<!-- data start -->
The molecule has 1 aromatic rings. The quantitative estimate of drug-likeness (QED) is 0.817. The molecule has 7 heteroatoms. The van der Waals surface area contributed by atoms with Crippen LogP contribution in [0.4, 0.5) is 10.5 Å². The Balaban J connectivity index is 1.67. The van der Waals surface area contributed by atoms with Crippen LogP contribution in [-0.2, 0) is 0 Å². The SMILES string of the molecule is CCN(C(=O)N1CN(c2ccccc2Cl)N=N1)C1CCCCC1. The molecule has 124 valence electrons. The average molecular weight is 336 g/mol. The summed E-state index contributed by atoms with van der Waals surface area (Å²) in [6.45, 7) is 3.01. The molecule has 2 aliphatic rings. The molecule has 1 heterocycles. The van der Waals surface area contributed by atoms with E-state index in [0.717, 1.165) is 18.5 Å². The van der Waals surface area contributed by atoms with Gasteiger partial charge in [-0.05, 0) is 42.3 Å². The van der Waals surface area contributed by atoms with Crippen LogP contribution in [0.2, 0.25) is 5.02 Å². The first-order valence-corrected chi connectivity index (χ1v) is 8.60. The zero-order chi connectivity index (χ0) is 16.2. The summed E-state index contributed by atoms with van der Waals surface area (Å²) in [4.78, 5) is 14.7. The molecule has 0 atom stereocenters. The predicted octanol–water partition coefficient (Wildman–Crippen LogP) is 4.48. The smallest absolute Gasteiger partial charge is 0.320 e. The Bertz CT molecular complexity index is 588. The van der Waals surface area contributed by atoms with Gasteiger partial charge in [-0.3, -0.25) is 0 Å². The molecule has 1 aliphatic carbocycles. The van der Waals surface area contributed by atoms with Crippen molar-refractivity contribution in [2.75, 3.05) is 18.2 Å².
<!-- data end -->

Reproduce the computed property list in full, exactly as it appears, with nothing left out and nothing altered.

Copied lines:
The molecule has 1 aromatic rings. The quantitative estimate of drug-likeness (QED) is 0.817. The molecule has 7 heteroatoms. The van der Waals surface area contributed by atoms with Crippen LogP contribution in [0.4, 0.5) is 10.5 Å². The Balaban J connectivity index is 1.67. The van der Waals surface area contributed by atoms with Crippen LogP contribution in [-0.2, 0) is 0 Å². The SMILES string of the molecule is CCN(C(=O)N1CN(c2ccccc2Cl)N=N1)C1CCCCC1. The molecule has 124 valence electrons. The average molecular weight is 336 g/mol. The summed E-state index contributed by atoms with van der Waals surface area (Å²) in [6.45, 7) is 3.01. The molecule has 2 aliphatic rings. The molecule has 1 heterocycles. The van der Waals surface area contributed by atoms with E-state index in [0.717, 1.165) is 18.5 Å². The van der Waals surface area contributed by atoms with Gasteiger partial charge in [-0.05, 0) is 42.3 Å². The van der Waals surface area contributed by atoms with Crippen LogP contribution in [0.2, 0.25) is 5.02 Å². The first-order valence-corrected chi connectivity index (χ1v) is 8.60. The zero-order chi connectivity index (χ0) is 16.2. The summed E-state index contributed by atoms with van der Waals surface area (Å²) in [4.78, 5) is 14.7. The molecule has 0 atom stereocenters. The predicted octanol–water partition coefficient (Wildman–Crippen LogP) is 4.48. The smallest absolute Gasteiger partial charge is 0.320 e. The Bertz CT molecular complexity index is 588. The van der Waals surface area contributed by atoms with Gasteiger partial charge in [-0.3, -0.25) is 0 Å². The molecule has 1 aliphatic carbocycles. The van der Waals surface area contributed by atoms with Crippen molar-refractivity contribution in [2.75, 3.05) is 18.2 Å².